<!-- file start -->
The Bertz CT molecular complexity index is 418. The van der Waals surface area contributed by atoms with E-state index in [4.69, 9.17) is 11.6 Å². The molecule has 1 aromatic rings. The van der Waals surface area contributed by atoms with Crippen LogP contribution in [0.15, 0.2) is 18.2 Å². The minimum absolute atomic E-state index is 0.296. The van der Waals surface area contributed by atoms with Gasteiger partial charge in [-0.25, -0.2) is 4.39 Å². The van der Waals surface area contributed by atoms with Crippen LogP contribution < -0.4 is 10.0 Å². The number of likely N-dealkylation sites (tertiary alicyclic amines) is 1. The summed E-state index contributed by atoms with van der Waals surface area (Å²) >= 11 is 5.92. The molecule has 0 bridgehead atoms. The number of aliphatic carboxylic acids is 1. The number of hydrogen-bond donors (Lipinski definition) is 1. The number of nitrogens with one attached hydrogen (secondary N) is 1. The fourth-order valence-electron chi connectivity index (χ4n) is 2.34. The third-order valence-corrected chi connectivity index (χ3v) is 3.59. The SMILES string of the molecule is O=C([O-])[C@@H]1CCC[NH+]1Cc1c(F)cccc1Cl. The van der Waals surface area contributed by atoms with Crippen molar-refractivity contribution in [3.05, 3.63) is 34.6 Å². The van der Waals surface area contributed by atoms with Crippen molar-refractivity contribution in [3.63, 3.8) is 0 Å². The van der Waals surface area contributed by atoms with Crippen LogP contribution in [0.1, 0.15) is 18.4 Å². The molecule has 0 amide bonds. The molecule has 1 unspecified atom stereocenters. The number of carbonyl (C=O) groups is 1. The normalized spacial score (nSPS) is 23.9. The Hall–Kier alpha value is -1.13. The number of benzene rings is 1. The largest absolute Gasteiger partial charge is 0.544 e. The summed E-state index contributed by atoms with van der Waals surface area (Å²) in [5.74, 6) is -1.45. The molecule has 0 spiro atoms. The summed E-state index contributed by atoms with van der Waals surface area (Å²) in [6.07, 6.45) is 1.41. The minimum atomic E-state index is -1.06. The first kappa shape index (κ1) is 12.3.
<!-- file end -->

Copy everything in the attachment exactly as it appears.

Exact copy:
The Bertz CT molecular complexity index is 418. The van der Waals surface area contributed by atoms with E-state index in [4.69, 9.17) is 11.6 Å². The molecule has 1 aromatic rings. The van der Waals surface area contributed by atoms with Crippen LogP contribution in [0.15, 0.2) is 18.2 Å². The minimum absolute atomic E-state index is 0.296. The van der Waals surface area contributed by atoms with Gasteiger partial charge in [-0.25, -0.2) is 4.39 Å². The van der Waals surface area contributed by atoms with Crippen LogP contribution < -0.4 is 10.0 Å². The number of likely N-dealkylation sites (tertiary alicyclic amines) is 1. The summed E-state index contributed by atoms with van der Waals surface area (Å²) >= 11 is 5.92. The molecule has 0 bridgehead atoms. The number of aliphatic carboxylic acids is 1. The number of hydrogen-bond donors (Lipinski definition) is 1. The number of nitrogens with one attached hydrogen (secondary N) is 1. The fourth-order valence-electron chi connectivity index (χ4n) is 2.34. The third-order valence-corrected chi connectivity index (χ3v) is 3.59. The SMILES string of the molecule is O=C([O-])[C@@H]1CCC[NH+]1Cc1c(F)cccc1Cl. The van der Waals surface area contributed by atoms with Crippen molar-refractivity contribution in [3.05, 3.63) is 34.6 Å². The van der Waals surface area contributed by atoms with Crippen molar-refractivity contribution in [3.63, 3.8) is 0 Å². The van der Waals surface area contributed by atoms with Crippen LogP contribution in [0.1, 0.15) is 18.4 Å². The molecule has 0 amide bonds. The molecule has 1 unspecified atom stereocenters. The number of carbonyl (C=O) groups is 1. The normalized spacial score (nSPS) is 23.9. The Hall–Kier alpha value is -1.13. The number of benzene rings is 1. The largest absolute Gasteiger partial charge is 0.544 e. The summed E-state index contributed by atoms with van der Waals surface area (Å²) in [5.74, 6) is -1.45. The molecule has 0 spiro atoms. The summed E-state index contributed by atoms with van der Waals surface area (Å²) in [6.07, 6.45) is 1.41. The minimum atomic E-state index is -1.06. The first kappa shape index (κ1) is 12.3.